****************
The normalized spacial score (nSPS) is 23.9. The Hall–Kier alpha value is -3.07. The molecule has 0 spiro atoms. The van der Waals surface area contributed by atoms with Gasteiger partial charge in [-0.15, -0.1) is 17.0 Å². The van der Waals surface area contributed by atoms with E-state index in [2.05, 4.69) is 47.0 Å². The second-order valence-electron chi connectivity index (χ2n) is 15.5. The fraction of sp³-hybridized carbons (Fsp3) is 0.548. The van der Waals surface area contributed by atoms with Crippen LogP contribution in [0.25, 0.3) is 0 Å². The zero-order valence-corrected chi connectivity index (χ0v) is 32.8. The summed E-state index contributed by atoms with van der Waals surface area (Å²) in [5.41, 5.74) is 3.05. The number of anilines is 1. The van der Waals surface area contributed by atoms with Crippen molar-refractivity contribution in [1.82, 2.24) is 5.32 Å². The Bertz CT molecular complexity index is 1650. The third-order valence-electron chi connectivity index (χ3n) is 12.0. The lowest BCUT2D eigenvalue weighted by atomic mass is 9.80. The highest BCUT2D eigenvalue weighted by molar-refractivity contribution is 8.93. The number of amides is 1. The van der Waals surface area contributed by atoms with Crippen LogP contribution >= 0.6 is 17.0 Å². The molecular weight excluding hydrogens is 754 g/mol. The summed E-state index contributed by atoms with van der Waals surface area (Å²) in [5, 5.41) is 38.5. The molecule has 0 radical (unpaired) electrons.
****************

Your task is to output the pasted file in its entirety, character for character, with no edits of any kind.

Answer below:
The normalized spacial score (nSPS) is 23.9. The Hall–Kier alpha value is -3.07. The molecule has 0 spiro atoms. The van der Waals surface area contributed by atoms with Gasteiger partial charge in [-0.15, -0.1) is 17.0 Å². The van der Waals surface area contributed by atoms with E-state index in [2.05, 4.69) is 47.0 Å². The second-order valence-electron chi connectivity index (χ2n) is 15.5. The fraction of sp³-hybridized carbons (Fsp3) is 0.548. The van der Waals surface area contributed by atoms with Crippen LogP contribution in [0.25, 0.3) is 0 Å². The zero-order valence-corrected chi connectivity index (χ0v) is 32.8. The summed E-state index contributed by atoms with van der Waals surface area (Å²) in [5.41, 5.74) is 3.05. The number of anilines is 1. The van der Waals surface area contributed by atoms with Crippen molar-refractivity contribution in [1.82, 2.24) is 5.32 Å². The Bertz CT molecular complexity index is 1650. The third-order valence-electron chi connectivity index (χ3n) is 12.0. The lowest BCUT2D eigenvalue weighted by atomic mass is 9.80. The highest BCUT2D eigenvalue weighted by molar-refractivity contribution is 8.93. The number of amides is 1. The van der Waals surface area contributed by atoms with Crippen LogP contribution >= 0.6 is 17.0 Å². The molecular weight excluding hydrogens is 754 g/mol. The summed E-state index contributed by atoms with van der Waals surface area (Å²) in [5, 5.41) is 38.5. The molecule has 0 radical (unpaired) electrons.